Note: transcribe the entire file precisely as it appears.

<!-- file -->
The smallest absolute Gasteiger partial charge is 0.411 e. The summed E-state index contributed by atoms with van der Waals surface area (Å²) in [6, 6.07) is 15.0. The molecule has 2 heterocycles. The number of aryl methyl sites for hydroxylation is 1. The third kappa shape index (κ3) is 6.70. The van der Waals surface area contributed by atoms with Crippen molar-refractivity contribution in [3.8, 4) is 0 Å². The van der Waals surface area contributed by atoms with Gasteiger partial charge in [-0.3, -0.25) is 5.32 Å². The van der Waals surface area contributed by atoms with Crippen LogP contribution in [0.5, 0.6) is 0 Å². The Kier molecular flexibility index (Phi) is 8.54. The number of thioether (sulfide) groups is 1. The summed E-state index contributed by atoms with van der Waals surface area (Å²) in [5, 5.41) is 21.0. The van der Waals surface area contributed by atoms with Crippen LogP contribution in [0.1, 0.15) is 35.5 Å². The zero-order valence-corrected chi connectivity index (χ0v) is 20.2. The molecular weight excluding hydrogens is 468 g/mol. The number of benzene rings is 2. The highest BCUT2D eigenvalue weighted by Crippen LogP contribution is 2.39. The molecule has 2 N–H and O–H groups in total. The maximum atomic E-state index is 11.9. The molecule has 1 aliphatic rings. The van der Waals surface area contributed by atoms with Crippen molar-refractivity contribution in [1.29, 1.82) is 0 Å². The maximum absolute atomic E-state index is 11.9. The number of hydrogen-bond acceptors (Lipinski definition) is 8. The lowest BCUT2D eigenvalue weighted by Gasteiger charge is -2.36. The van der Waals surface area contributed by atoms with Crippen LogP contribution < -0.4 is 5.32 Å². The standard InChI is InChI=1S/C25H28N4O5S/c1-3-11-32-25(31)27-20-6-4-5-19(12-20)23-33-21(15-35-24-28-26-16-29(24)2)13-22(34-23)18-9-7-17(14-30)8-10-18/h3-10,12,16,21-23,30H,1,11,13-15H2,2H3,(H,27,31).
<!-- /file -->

The smallest absolute Gasteiger partial charge is 0.411 e. The summed E-state index contributed by atoms with van der Waals surface area (Å²) in [6, 6.07) is 15.0. The molecule has 2 heterocycles. The number of aryl methyl sites for hydroxylation is 1. The third kappa shape index (κ3) is 6.70. The van der Waals surface area contributed by atoms with Crippen molar-refractivity contribution in [3.8, 4) is 0 Å². The van der Waals surface area contributed by atoms with Gasteiger partial charge in [-0.3, -0.25) is 5.32 Å². The van der Waals surface area contributed by atoms with Crippen LogP contribution in [0.5, 0.6) is 0 Å². The Kier molecular flexibility index (Phi) is 8.54. The number of thioether (sulfide) groups is 1. The summed E-state index contributed by atoms with van der Waals surface area (Å²) in [5, 5.41) is 21.0. The van der Waals surface area contributed by atoms with Crippen LogP contribution in [0.1, 0.15) is 35.5 Å². The zero-order valence-corrected chi connectivity index (χ0v) is 20.2. The molecular weight excluding hydrogens is 468 g/mol. The number of benzene rings is 2. The highest BCUT2D eigenvalue weighted by Crippen LogP contribution is 2.39. The molecule has 2 N–H and O–H groups in total. The maximum atomic E-state index is 11.9. The molecule has 1 aliphatic rings. The van der Waals surface area contributed by atoms with Crippen molar-refractivity contribution in [1.29, 1.82) is 0 Å². The maximum absolute atomic E-state index is 11.9. The number of hydrogen-bond acceptors (Lipinski definition) is 8. The lowest BCUT2D eigenvalue weighted by Gasteiger charge is -2.36. The van der Waals surface area contributed by atoms with Crippen LogP contribution < -0.4 is 5.32 Å². The standard InChI is InChI=1S/C25H28N4O5S/c1-3-11-32-25(31)27-20-6-4-5-19(12-20)23-33-21(15-35-24-28-26-16-29(24)2)13-22(34-23)18-9-7-17(14-30)8-10-18/h3-10,12,16,21-23,30H,1,11,13-15H2,2H3,(H,27,31).